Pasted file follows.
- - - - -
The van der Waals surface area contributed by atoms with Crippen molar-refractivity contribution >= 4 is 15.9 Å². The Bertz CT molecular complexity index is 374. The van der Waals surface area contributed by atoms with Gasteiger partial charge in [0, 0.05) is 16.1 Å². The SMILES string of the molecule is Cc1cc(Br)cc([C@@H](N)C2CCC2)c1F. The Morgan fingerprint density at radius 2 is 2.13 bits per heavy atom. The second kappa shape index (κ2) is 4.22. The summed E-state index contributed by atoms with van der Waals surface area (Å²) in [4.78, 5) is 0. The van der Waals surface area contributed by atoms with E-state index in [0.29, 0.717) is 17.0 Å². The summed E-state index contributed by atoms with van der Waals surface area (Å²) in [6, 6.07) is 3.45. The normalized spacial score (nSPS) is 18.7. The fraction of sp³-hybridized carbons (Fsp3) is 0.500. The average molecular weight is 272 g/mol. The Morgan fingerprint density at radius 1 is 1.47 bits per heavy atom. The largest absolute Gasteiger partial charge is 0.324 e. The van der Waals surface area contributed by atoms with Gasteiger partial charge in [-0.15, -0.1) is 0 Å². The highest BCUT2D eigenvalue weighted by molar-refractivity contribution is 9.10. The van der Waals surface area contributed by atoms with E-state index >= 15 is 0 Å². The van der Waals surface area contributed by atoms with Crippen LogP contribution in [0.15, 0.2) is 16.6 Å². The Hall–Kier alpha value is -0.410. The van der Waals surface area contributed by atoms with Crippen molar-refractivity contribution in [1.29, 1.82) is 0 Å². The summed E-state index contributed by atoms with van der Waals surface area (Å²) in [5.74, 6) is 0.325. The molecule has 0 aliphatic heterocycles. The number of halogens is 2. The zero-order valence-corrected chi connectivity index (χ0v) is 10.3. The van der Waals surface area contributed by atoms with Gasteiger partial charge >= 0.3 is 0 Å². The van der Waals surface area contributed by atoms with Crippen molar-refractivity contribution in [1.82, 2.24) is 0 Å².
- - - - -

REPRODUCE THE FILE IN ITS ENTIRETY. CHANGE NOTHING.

The van der Waals surface area contributed by atoms with Crippen molar-refractivity contribution >= 4 is 15.9 Å². The Bertz CT molecular complexity index is 374. The van der Waals surface area contributed by atoms with Gasteiger partial charge in [0, 0.05) is 16.1 Å². The SMILES string of the molecule is Cc1cc(Br)cc([C@@H](N)C2CCC2)c1F. The Morgan fingerprint density at radius 2 is 2.13 bits per heavy atom. The second kappa shape index (κ2) is 4.22. The summed E-state index contributed by atoms with van der Waals surface area (Å²) in [4.78, 5) is 0. The van der Waals surface area contributed by atoms with E-state index in [0.29, 0.717) is 17.0 Å². The summed E-state index contributed by atoms with van der Waals surface area (Å²) in [6, 6.07) is 3.45. The normalized spacial score (nSPS) is 18.7. The fraction of sp³-hybridized carbons (Fsp3) is 0.500. The average molecular weight is 272 g/mol. The Morgan fingerprint density at radius 1 is 1.47 bits per heavy atom. The largest absolute Gasteiger partial charge is 0.324 e. The van der Waals surface area contributed by atoms with Gasteiger partial charge in [-0.15, -0.1) is 0 Å². The highest BCUT2D eigenvalue weighted by molar-refractivity contribution is 9.10. The van der Waals surface area contributed by atoms with E-state index >= 15 is 0 Å². The van der Waals surface area contributed by atoms with Crippen LogP contribution in [0.15, 0.2) is 16.6 Å². The Hall–Kier alpha value is -0.410. The van der Waals surface area contributed by atoms with Crippen molar-refractivity contribution in [1.29, 1.82) is 0 Å². The summed E-state index contributed by atoms with van der Waals surface area (Å²) in [5.74, 6) is 0.325. The molecule has 0 aliphatic heterocycles. The number of halogens is 2. The zero-order valence-corrected chi connectivity index (χ0v) is 10.3. The van der Waals surface area contributed by atoms with Gasteiger partial charge >= 0.3 is 0 Å². The van der Waals surface area contributed by atoms with Crippen molar-refractivity contribution in [1.82, 2.24) is 0 Å².